Judgment was subsequently entered in favor of plaintiff in the civil court of Milwaukee county, ordering that plaintiff recover possession of the automobile and that plaintiff recover the sum of $41 damages for the period of unlawful detention of the automobile, together with costs, amounting in all to $154.30. Defendant appealed to the circuit court for Milwaukee county which affirmed the judgment of the civil court. Defendant appeals from that judgment.

1. Defendant's right to retain possession of plaintiff's automobile. Defendant contends that he had a lien on plaintiff's car and therefore had the right to retain possession until plaintiff paid him the amount due as a parking fee (namely the $1 charge for overparking). This argument presupposes that plaintiff owed defendant the dollar.

The relationship between the parties was that of bailor-bailee. Where a parking attendant is present at the lot to collect fees, moving the cars about when keys are left upon request, and tickets are issued as a means of identifying the cars upon redelivery, courts generally hold that a bailment has been established. Anno. 131 A.L.R. 1175. In Sandler v. Commonwealth Station Co. (1940), 307 Mass. 470, 471, 30 N.E.2d 389, 131 A.L.R. 1170, the Massachusetts supreme judicial court held:

"The transaction of the parties was not merely the letting of a space where the plaintiff might leave his automobile. Upon the payment of the required charge, the defendant, through its agent, took possession of the automobile and, by reason of the requirement that the keys be left therein, the defendant could move the automobile to such part or parts of the public-parking station as might from time to time suit the convenience of the defendant in the conduct of its business. On these facts relating to the character of the transaction between the parties a finding was warranted that the defendant was a bailee for hire."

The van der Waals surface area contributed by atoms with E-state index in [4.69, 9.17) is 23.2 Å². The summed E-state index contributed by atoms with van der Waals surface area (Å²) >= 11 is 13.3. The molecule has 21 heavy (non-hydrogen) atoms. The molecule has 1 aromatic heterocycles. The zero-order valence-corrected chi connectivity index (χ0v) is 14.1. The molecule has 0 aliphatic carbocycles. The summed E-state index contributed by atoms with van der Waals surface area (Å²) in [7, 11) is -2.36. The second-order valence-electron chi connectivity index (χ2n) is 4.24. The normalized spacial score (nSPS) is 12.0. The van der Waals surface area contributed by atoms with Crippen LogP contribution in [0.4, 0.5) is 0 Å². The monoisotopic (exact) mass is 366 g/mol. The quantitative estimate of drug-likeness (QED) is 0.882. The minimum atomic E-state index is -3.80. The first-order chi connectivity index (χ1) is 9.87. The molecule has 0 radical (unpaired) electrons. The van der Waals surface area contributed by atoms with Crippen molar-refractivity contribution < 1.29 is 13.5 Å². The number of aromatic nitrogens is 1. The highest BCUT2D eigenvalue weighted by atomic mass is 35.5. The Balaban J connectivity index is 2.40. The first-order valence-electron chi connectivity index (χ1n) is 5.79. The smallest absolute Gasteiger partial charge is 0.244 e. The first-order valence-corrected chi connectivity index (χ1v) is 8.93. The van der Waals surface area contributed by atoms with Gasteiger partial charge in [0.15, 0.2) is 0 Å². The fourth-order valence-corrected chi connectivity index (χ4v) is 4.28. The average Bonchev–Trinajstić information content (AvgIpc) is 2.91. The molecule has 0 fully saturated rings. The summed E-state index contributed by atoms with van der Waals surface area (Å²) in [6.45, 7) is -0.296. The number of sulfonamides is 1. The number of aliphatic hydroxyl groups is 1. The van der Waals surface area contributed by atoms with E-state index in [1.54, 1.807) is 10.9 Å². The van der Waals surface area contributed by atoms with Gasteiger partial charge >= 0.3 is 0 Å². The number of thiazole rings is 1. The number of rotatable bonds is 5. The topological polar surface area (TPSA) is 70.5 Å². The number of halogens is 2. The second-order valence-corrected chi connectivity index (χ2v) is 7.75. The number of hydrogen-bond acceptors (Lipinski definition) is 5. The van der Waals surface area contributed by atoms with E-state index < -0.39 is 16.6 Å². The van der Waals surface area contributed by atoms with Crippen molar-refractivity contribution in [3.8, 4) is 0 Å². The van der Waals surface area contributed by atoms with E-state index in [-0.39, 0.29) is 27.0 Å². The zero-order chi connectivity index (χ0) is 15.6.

Defendant apparently attempted to modify this legal relationship by the before-quoted stipulation printed on the parking-lot ticket. However, courts almost uniformly hold that such provisions contained on parking-identification tickets are not binding on the bailor unless actually read by him, or pointed out to him in some other fashion.

"Whether or not such provisions become a part of the contract is ordinarily determined upon the principle that one party can insist only upon such terms as are so set forth and so related to the writing and subject matter of the contract as fairly to manifest to the other party an intent that they are to be obligatory upon him; fair dealing to him, upon the assumption that he will act with reasonable caution, must be the test, and largely each case must stand by itself. In accordance with the foregoing principle, the general rule supported by the modern authorities appears to be that the bailor, unless his attention is called to the fact that such conditions are intended as a part of the contract, is not charged with notice, where he has no actual knowledge, of provisions limiting liability which appear upon something not apparently related to the contract itself, or given to the bailor ostensibly for some other purpose. There is authority which justifies the rule on ground, among others, that the bailee, if he wishes to qualify his contract, should do so in an unmistakable manner, and it is not reasonably to be expected, nor is the bailor required to anticipate, that important terms of a contract will be found upon what is accepted merely as a means of identification or for some other purpose which to a reasonable man would not appear to be germane to the agreement itself." 6 Am. Jur. (rev. ed.), Bailments, p. 296, sec. 178.